A recent article in The Christian Century talks about how we are living now in an “environment of widespread and collective trauma…Whether it is due to the pandemic, the social unrest, or the election tension, or all of the above, people are experiencing a disruption in their fundamental sense of safety and questioning assumptions they previously held,” with no seeming end in sight. The author suggests several ways to address it. Her last point is the most compelling to me. “Christians,” she says, “have some practice in waiting for a far-off resolution].” Because we have heard the news that the end of all things is ultimately in the hands of a loving and healing God who has already raised Jesus from the dead, we have learned wait in hope with one another, to know things take time. We can tell our story, persist through the grief, reach out to the person left for dead by the side of the road. As it happens, it is Dr. Luke’s prescription for a world lost in its own brokenness. Stay the course. Be clothed with power from on high.
I don’t know about you, but I often don’t get my prescriptions filled. I feel a bit ashamed admitting that in front of all these doctors and nurses on here today, but sometimes I come home and start feeling, I can do this on my own. I don’t need the medicine. The drawer in my bathroom vanity has more than one old doctors note that has gone unheeded. This is one prescription we fill and we take and we share with others. When Jesus gathers his disciples together at the end of his ministry, just before he ascends to his Father in heaven, he says: proclaim repentance and forgiveness in Jesus name to all peoples. “You,” he says, “are witnesses of these things.” So, go and heal. Go and forgive. Go and tell. Go and be a blessing.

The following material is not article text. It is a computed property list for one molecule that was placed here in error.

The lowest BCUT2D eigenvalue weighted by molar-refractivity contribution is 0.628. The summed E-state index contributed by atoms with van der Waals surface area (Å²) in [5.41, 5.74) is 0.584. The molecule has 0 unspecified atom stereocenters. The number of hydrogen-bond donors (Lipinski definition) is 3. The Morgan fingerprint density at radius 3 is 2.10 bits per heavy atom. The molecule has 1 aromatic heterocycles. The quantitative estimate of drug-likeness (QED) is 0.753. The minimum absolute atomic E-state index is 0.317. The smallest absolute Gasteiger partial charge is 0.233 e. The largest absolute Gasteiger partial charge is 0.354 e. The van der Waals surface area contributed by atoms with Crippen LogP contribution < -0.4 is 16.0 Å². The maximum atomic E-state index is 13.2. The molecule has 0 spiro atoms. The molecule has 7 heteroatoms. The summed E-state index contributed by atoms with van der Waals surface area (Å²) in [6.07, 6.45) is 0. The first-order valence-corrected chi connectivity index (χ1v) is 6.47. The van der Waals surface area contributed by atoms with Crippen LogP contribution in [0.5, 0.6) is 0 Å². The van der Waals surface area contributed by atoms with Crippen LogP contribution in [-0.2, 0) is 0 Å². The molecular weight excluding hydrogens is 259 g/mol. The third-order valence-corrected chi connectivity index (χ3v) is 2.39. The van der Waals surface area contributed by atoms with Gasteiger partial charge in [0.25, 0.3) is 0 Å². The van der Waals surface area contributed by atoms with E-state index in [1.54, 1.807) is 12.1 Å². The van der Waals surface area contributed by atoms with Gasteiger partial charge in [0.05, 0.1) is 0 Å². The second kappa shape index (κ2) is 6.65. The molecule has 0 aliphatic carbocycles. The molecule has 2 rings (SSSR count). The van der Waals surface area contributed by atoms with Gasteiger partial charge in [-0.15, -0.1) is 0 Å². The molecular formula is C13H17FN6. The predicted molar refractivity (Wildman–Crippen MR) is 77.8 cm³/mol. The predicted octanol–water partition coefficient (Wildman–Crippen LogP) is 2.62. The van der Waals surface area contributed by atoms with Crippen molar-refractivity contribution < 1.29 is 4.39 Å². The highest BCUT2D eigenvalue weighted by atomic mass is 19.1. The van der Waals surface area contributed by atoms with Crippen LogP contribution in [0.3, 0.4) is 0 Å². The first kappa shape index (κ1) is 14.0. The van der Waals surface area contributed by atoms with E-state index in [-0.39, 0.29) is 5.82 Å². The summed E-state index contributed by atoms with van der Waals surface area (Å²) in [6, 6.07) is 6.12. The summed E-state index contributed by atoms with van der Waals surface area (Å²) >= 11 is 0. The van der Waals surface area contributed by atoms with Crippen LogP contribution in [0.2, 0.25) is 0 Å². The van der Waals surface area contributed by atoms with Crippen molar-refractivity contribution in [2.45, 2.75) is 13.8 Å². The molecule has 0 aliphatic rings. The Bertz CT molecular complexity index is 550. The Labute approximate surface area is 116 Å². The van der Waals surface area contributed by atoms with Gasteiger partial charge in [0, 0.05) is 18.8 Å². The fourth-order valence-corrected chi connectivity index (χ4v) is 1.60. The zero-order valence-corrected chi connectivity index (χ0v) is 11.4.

Sounds like we’ve all been made doctors of the gospel, too.
Thanks be to God!
The Reverend Phillip W. Martin, Jr.
 “We’re All Traumatized Now,” in The Christian Century. Danielle Tumminio Hansen. October 7, 2020.